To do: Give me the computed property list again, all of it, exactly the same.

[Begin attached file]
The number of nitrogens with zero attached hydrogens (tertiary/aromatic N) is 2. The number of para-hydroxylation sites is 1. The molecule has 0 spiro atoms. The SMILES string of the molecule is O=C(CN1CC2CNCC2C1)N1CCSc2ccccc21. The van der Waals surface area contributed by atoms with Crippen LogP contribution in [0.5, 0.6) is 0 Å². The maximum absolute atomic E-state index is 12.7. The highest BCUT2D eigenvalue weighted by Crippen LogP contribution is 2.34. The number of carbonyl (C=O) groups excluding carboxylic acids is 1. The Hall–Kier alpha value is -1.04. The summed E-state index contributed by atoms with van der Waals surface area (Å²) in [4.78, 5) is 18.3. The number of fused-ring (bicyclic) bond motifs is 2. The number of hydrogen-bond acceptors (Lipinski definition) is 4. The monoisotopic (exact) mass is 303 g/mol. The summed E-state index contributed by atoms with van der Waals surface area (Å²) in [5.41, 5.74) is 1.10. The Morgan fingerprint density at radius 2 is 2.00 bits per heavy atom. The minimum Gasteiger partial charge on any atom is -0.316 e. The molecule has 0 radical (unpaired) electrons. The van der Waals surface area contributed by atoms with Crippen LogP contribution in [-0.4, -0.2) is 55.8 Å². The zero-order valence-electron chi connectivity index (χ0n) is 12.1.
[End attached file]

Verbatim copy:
The number of nitrogens with zero attached hydrogens (tertiary/aromatic N) is 2. The number of para-hydroxylation sites is 1. The molecule has 0 spiro atoms. The SMILES string of the molecule is O=C(CN1CC2CNCC2C1)N1CCSc2ccccc21. The van der Waals surface area contributed by atoms with Crippen LogP contribution in [0.5, 0.6) is 0 Å². The maximum absolute atomic E-state index is 12.7. The highest BCUT2D eigenvalue weighted by Crippen LogP contribution is 2.34. The number of carbonyl (C=O) groups excluding carboxylic acids is 1. The Hall–Kier alpha value is -1.04. The summed E-state index contributed by atoms with van der Waals surface area (Å²) in [4.78, 5) is 18.3. The number of fused-ring (bicyclic) bond motifs is 2. The number of hydrogen-bond acceptors (Lipinski definition) is 4. The monoisotopic (exact) mass is 303 g/mol. The summed E-state index contributed by atoms with van der Waals surface area (Å²) in [5.41, 5.74) is 1.10. The Morgan fingerprint density at radius 2 is 2.00 bits per heavy atom. The minimum Gasteiger partial charge on any atom is -0.316 e. The molecule has 0 radical (unpaired) electrons. The van der Waals surface area contributed by atoms with Crippen LogP contribution in [-0.4, -0.2) is 55.8 Å². The zero-order valence-electron chi connectivity index (χ0n) is 12.1.